Two specific initiatives exemplify tangible U.S. efforts to support good governance. The Young African Leaders Initiative was set up to assist young professionals to “spur growth and prosperity, strengthen democratic governance, and enhance peace and security.” The flagship program, the Mandela Washington Fellowship, has allowed over 5,000 African leaders between the ages of twenty-five and thirty-five to attend college in the United States and be provided with professional development support when they return home. Additionally, Biden will host the second U.S.-Africa Leaders’ Summit in 2022 to maintain and strengthen ties between the countries and promote active listening and collaboration.

Despite this support, upholding new democratic institutions is not easy. In Sudan, for instance, the military recently upset the government’s transition to democracy, and the United States has been perceived as being too soft on anti-democratic sentiment in the country despite clear civilian disapproval of the military takeover. Failing to support fledgling democracies could result in the United States undermining its position as a legitimate partner in critical issues of governance.

Moving forward, the United States should:

Work to promote national cohesion and unity in African countries to fight anti-democratic sentiment, corruption, and youth unemployment, among other issues.

Create sustainable healthcare infrastructure by prioritizing the training of African health workers.

Support and encourage the education system, especially in the northern regions. Educational support will allow the United States. to strengthen partnerships with major African countries, making it easier to promote good governance, leadership, and management skills for a new generation of African leaders.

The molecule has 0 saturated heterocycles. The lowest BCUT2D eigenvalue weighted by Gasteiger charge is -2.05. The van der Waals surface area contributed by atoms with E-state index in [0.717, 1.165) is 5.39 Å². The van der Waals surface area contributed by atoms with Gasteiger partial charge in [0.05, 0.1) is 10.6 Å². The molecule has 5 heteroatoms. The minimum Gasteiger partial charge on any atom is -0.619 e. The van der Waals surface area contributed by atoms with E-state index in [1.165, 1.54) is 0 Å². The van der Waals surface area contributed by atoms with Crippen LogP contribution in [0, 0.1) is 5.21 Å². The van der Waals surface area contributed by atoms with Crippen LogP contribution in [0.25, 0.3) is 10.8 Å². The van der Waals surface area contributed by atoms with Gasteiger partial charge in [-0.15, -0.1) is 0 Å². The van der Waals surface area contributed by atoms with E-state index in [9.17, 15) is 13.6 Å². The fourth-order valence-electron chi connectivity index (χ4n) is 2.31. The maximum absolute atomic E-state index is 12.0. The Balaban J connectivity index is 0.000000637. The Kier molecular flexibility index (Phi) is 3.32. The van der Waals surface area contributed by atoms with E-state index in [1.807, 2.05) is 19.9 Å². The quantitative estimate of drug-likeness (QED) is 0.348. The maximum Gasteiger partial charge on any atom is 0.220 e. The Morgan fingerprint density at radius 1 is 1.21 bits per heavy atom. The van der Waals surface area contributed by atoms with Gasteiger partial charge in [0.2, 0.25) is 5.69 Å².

Deal with the deadliest non-state armed groups in Africa, such as the Lord Resistance Army in Uganda and Boko Haram in Nigeria, to ensure African security.

U.S. foreign policy in Africa spans an incredibly wide range of sectors. The United States must continue to deepen and strengthen its connections, relationships, and commitments to the people and governments of Africa not only to further the interests of Africa and the United States but of the global population. Blinken captured this idea in his ECOWAS speech, declaring that the United States cannot expect to advance any of its global foreign policy interests without the support and partnership of African leaders and populations. He stated that “Africa will shape the future—and not just the future of the people of Africa, but the world,” and the United States should continue to aim toward collaboration and cooperation to help shape that future as well.

Dr. Dramane Chabi Bouko is a lecturer in international relations, peace, security, and geopolitical studies with a specific focus on Africa and China at the University of Parakou, Benin, and a Humphrey Fellow at the Maxwell School at Syracuse University.

Image: Reuters.